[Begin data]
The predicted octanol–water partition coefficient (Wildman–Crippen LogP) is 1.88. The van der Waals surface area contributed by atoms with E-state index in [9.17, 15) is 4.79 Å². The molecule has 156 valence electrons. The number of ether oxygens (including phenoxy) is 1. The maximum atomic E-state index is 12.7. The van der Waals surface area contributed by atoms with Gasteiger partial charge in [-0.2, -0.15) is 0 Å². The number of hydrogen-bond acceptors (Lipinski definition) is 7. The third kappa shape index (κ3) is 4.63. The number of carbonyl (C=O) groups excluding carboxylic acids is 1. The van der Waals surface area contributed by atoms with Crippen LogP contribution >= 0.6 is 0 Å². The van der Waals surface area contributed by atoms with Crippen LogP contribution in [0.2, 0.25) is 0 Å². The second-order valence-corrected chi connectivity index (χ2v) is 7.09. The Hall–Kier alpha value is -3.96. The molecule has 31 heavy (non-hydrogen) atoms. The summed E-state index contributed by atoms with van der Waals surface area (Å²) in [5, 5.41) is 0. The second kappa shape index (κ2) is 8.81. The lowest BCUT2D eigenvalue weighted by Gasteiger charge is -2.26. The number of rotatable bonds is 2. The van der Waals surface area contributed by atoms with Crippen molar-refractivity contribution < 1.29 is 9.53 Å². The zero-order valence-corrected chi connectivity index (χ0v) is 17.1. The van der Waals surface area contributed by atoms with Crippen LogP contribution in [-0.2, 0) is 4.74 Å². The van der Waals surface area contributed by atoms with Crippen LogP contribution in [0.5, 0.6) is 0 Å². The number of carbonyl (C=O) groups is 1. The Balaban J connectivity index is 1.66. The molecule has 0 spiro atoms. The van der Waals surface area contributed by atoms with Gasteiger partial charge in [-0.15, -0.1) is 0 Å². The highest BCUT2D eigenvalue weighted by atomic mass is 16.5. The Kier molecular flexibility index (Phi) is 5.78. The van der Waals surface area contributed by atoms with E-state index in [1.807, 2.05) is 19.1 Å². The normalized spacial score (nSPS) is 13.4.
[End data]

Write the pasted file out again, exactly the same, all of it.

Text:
The predicted octanol–water partition coefficient (Wildman–Crippen LogP) is 1.88. The van der Waals surface area contributed by atoms with E-state index in [9.17, 15) is 4.79 Å². The molecule has 156 valence electrons. The number of ether oxygens (including phenoxy) is 1. The maximum atomic E-state index is 12.7. The van der Waals surface area contributed by atoms with Gasteiger partial charge in [-0.2, -0.15) is 0 Å². The number of hydrogen-bond acceptors (Lipinski definition) is 7. The third kappa shape index (κ3) is 4.63. The number of carbonyl (C=O) groups excluding carboxylic acids is 1. The van der Waals surface area contributed by atoms with Crippen LogP contribution >= 0.6 is 0 Å². The van der Waals surface area contributed by atoms with Crippen LogP contribution in [0.2, 0.25) is 0 Å². The second-order valence-corrected chi connectivity index (χ2v) is 7.09. The Hall–Kier alpha value is -3.96. The molecule has 31 heavy (non-hydrogen) atoms. The summed E-state index contributed by atoms with van der Waals surface area (Å²) in [5, 5.41) is 0. The second kappa shape index (κ2) is 8.81. The lowest BCUT2D eigenvalue weighted by Gasteiger charge is -2.26. The number of rotatable bonds is 2. The van der Waals surface area contributed by atoms with Crippen molar-refractivity contribution < 1.29 is 9.53 Å². The zero-order valence-corrected chi connectivity index (χ0v) is 17.1. The van der Waals surface area contributed by atoms with Crippen LogP contribution in [-0.2, 0) is 4.74 Å². The van der Waals surface area contributed by atoms with Crippen LogP contribution in [0.5, 0.6) is 0 Å². The number of carbonyl (C=O) groups is 1. The Balaban J connectivity index is 1.66. The molecule has 0 spiro atoms. The van der Waals surface area contributed by atoms with Gasteiger partial charge in [-0.15, -0.1) is 0 Å². The highest BCUT2D eigenvalue weighted by atomic mass is 16.5. The Kier molecular flexibility index (Phi) is 5.78. The van der Waals surface area contributed by atoms with E-state index in [1.807, 2.05) is 19.1 Å². The normalized spacial score (nSPS) is 13.4.